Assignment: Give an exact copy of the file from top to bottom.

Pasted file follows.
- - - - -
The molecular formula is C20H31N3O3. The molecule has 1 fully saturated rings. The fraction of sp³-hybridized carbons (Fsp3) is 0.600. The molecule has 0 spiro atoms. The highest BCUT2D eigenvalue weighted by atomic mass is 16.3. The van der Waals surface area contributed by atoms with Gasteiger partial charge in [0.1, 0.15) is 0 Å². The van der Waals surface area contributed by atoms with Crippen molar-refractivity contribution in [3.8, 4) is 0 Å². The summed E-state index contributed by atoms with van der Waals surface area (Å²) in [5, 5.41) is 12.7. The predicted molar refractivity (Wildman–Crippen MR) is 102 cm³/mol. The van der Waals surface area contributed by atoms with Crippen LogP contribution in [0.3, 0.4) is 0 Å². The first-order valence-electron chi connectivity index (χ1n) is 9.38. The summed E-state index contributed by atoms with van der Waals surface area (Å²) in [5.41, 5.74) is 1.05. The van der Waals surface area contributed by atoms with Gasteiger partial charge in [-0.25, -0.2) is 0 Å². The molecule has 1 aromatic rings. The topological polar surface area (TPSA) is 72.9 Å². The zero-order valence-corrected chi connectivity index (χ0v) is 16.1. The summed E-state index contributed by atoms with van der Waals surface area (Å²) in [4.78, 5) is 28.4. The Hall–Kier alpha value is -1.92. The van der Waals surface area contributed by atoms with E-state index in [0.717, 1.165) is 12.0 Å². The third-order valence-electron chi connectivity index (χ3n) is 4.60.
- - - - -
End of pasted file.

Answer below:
The molecular formula is C20H31N3O3. The molecule has 1 fully saturated rings. The fraction of sp³-hybridized carbons (Fsp3) is 0.600. The molecule has 0 spiro atoms. The highest BCUT2D eigenvalue weighted by atomic mass is 16.3. The van der Waals surface area contributed by atoms with Gasteiger partial charge in [0.1, 0.15) is 0 Å². The van der Waals surface area contributed by atoms with Crippen molar-refractivity contribution in [3.8, 4) is 0 Å². The summed E-state index contributed by atoms with van der Waals surface area (Å²) in [5, 5.41) is 12.7. The predicted molar refractivity (Wildman–Crippen MR) is 102 cm³/mol. The van der Waals surface area contributed by atoms with Crippen LogP contribution in [0.3, 0.4) is 0 Å². The first-order valence-electron chi connectivity index (χ1n) is 9.38. The summed E-state index contributed by atoms with van der Waals surface area (Å²) in [5.41, 5.74) is 1.05. The van der Waals surface area contributed by atoms with Gasteiger partial charge in [-0.25, -0.2) is 0 Å². The molecule has 1 aromatic rings. The topological polar surface area (TPSA) is 72.9 Å². The zero-order valence-corrected chi connectivity index (χ0v) is 16.1. The summed E-state index contributed by atoms with van der Waals surface area (Å²) in [4.78, 5) is 28.4. The Hall–Kier alpha value is -1.92. The van der Waals surface area contributed by atoms with E-state index in [0.717, 1.165) is 12.0 Å². The third-order valence-electron chi connectivity index (χ3n) is 4.60.